Mr SOUTHWICK (Caulfield) — It is my pleasure to rise to speak on the Crimes Amendment (Investigation Powers) Bill 2013. At the outset I congratulate the Attorney-General, the Minister for Police and Emergency Services, the Premier and others who have worked tirelessly on the government’s tough-on-crime agenda. I am pleased to hear that the opposition is supporting this bill.


It is interesting that opposition members have tended to rise in this house to talk about the great legislation we are putting forward in relation to law reform, and they have supported this important series of law reform bills.


When we bring in this type of law reform, and this bill looks at DNA testing and sampling, which I will get to in a minute, we do not do it in isolation. Rather, we introduce a complete set of tools to ensure that our constituents feel safe and we reduce the crime rate. The government has first and foremost been tough, in every sense of the word, on crime. But not only has it been tough on crime, it has invested significant resources in our justice system.


If we look at the money the government has invested in this area and if we look at police numbers, we see that all the government’s policies are important. I contrast that with the opposition’s performance. We have heard about the protective services officers, and members of the opposition have questioned this policy of the government. Reports in the Age in 2009 indicated that under the previous government police numbers failed to keep up with growth. The Age has reported that Victoria had the lowest per capita investment in policing in any state under the 11 years of Labor’s term in government.


We make no bones about what we do. We make no apologies for providing record funding to boost police numbers or providing funding for law reform to ensure that Victorians not only feel safe but are safe. That is what we are doing, and that is part of what this bill is all about.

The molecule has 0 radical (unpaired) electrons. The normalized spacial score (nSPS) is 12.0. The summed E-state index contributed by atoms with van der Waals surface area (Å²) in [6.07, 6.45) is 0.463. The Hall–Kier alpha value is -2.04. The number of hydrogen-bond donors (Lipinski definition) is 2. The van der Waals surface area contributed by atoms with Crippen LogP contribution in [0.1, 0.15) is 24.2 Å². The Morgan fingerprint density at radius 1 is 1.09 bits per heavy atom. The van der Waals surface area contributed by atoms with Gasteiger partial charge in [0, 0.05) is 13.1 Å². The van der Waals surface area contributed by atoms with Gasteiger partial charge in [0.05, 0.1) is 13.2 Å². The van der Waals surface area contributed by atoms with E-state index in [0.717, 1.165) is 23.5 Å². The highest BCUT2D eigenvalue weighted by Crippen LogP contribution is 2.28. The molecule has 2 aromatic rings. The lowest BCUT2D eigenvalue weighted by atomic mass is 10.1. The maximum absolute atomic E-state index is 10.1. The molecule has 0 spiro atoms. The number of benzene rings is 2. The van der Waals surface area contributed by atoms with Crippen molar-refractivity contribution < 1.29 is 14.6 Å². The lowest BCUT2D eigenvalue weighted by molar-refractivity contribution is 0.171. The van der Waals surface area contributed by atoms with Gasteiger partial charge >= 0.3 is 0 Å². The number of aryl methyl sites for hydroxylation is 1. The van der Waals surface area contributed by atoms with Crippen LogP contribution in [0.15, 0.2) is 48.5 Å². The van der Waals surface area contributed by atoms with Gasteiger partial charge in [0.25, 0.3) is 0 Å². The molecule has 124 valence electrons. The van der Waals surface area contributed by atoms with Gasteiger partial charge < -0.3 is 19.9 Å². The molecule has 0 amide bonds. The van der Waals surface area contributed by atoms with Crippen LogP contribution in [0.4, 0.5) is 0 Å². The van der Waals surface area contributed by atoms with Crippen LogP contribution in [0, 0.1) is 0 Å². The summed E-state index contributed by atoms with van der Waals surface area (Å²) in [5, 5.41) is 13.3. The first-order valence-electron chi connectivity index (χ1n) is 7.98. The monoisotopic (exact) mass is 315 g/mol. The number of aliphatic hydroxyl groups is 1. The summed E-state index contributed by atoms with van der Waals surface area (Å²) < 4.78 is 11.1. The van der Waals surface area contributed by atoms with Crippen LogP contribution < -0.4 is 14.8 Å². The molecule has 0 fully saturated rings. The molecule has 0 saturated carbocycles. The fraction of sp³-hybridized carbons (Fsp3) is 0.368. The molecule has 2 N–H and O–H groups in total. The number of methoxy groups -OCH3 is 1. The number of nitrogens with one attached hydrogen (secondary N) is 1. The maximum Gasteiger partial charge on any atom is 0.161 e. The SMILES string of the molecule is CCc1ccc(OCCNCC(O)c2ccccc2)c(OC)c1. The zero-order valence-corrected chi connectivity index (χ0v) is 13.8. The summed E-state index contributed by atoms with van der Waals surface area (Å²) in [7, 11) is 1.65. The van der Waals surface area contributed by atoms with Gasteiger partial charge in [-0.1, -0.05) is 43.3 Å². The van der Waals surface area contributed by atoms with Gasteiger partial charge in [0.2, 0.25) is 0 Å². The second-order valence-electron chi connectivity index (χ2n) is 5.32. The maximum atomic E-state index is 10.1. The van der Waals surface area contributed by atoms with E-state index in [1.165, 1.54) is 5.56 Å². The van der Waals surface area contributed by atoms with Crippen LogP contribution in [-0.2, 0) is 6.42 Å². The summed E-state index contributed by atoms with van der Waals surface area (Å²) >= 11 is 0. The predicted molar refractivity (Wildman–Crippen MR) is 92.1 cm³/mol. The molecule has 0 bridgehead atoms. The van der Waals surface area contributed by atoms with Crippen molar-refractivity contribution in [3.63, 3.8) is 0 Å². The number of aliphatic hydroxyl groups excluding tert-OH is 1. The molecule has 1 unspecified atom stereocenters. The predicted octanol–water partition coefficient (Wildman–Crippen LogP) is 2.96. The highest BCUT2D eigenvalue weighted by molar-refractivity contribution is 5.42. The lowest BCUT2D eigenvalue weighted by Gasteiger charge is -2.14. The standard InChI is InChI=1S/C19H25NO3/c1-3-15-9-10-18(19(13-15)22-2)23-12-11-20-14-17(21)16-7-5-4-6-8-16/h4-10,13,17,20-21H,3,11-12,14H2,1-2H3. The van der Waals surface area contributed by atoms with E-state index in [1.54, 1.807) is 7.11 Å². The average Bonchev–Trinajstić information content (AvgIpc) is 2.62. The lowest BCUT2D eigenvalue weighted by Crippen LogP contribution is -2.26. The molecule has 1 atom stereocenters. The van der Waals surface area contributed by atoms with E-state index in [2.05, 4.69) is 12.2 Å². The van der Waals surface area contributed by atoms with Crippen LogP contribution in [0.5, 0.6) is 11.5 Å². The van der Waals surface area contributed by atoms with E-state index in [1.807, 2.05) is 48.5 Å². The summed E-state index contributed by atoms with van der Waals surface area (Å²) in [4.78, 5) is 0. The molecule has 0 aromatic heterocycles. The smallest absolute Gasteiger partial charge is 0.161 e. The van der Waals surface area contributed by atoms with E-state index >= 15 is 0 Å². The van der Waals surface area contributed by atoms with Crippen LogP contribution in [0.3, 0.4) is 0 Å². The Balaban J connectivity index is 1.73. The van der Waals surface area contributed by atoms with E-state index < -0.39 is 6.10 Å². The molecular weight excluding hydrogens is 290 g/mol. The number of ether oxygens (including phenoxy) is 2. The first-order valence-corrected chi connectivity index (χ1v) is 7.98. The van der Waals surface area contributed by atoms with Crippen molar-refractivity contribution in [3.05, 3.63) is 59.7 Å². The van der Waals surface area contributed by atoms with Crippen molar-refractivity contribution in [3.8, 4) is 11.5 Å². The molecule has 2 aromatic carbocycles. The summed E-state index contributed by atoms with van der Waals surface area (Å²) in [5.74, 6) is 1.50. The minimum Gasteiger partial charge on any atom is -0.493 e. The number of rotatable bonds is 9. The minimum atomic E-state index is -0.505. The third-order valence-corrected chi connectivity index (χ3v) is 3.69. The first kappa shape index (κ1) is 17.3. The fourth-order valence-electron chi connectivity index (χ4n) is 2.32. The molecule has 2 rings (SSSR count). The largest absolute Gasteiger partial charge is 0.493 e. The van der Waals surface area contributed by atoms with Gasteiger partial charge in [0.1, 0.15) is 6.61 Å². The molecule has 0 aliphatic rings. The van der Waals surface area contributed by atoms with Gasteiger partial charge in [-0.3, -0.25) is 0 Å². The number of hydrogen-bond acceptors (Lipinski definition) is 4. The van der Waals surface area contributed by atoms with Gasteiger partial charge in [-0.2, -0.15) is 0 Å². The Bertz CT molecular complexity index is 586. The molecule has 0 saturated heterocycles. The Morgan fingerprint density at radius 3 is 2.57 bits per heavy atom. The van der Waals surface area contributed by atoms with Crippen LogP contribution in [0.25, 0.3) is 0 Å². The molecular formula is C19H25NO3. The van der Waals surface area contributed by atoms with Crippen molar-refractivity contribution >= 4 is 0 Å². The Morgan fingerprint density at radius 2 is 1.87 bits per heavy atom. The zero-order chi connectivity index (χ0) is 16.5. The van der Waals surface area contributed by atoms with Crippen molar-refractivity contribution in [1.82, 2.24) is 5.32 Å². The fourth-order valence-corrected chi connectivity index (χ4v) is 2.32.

The bill is about a vital tool for modern policing. By using modern technology with other investigation methods we can expedite police investigations and ensure that they have a higher success rate. The most recent crime statistics show that in a year 8000 murder, rape, robbery, kidnap and assault cases in Victoria remain unsolved, and many of these, but not all of them, have DNA evidence. If police are able to utilise modern technology and advancements in DNA testing, it will significantly help them to solve these cases. We have seen many examples of cold cases that have been solved when the police have used modern DNA testing technology and other investigation methods.


This bill ensures that police can take DNA samples for all indictable offences rather than just for specific offences. We are extending provisions in relation to DNA testing from murder and rape cases to theft, stalking, child pornography, drug possession, fraud, criminal damage and property crime cases. This bill gets the balance right and provides for proper safeguards by ensuring that once an investigation has concluded, any DNA profiles will be properly destroyed. When we are looking at this sort of thing, it is important to get the balance right, and this bill ensures that the administrative burden of compliance is reduced. It also ensures that there is certainty and clarity when it comes to collecting and disposing of DNA.


The Crimes Act 1958 allows for the retention of the DNA of suspects who have been found guilty and of those who have been found not guilty due to a mental impairment. Again the bill provides clear and precise directions in relation to the cases in which the police are able to retain DNA evidence, and as I have mentioned, under this bill there will be many cases in which police can retain DNA evidence. Some cases that have remained unsolved for years may now be solved due to modern technology.